Norman Cherner above with contemporary versions of his chairs produced today by his sons.
The Artist at Work, Cover of the Saturday Evening Post 1961 by Norman Rockwell. Note the Cherner armchair.
One look at a Cherner chair and you want to know more. The unique shape combined with built-up layers of veneered plywood led me to adopt these modernist and sculptural pieces into my home to accompany a Saarinen table, nearly a decade ago. I love the design, the finish and the "sit"— never once regretting the decision. However, my dining table and chairs purchased at an undisclosed mass retailer—with the intention of being able to seat large dinner parties—was a huge mistake. I chose function and practicality over style and aesthetics—regretting the decision ever since. I share this with you so you can be a much wiser shopper than I was that day!
A brief history:
Molded plywood chairs were initially explored by modernist designers rebelling against ornamentation of the past while looking for new materials and processes. Norman Cherner (1920-1987) was an architect interested in affordable housing—designing prefab homes. He was also an instructor at the MOMA in New York in the late 1940s and a published author among other accolades. Cherner originally designed his famous molded plywood chair for a company called Plycraft who later told him that they had decided to not follow through with the project. Plycraft went on to produce the chair, insisting they had designed it. Eventually Norman Cherner sued them for payment and won royalties. Plycraft discontinued the chair in the 1970s leaving it only to be seen in design museums or happened upon in thrift stores. In 1999 Cherner's sons, Benjamin and Thomas started the Cherner Chair Company after years of requests by fellow architects. Using their fathers original specifications the Cherner chair was reintroduced to an audience enamored with modernist design, art and artifacts.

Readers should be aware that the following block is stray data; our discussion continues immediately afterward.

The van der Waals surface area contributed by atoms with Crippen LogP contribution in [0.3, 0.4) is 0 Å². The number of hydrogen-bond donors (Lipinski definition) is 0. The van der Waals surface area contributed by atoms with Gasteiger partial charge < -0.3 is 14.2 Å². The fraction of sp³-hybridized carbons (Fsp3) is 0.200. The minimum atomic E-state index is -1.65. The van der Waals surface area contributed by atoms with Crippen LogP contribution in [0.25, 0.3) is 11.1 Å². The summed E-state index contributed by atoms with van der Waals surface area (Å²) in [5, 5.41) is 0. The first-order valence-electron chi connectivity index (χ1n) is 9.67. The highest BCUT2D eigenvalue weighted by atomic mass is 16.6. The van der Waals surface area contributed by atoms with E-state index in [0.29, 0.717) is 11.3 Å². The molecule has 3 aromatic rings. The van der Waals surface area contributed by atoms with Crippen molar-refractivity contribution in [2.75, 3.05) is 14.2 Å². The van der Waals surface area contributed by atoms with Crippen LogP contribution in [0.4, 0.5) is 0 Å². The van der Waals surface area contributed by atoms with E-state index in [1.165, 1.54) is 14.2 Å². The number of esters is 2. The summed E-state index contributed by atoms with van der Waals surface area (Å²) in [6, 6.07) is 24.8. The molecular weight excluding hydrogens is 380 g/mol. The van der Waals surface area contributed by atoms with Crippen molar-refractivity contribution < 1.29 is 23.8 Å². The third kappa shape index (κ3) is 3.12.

Where to find them:
I recently found quite a few Cherner Chairs on one of our favorite sites, 1st Dibs. If you are a purist and want the originals from the 1950s-60s this is the place to find them. Here, here and here.
Otherwise you can purchase them new at DWR.
"...After all, a chair can be viewed as a work of art. Forget class,
social superiority, authority, and distinction. Enter line, proportion,
shape, materials, decoration, and craftsmanship—all criteria
for appreciating chairs as craft, sculpture, as pure form".
~The Chair: Rethinking Culture, Body and Design, by Galen Cranz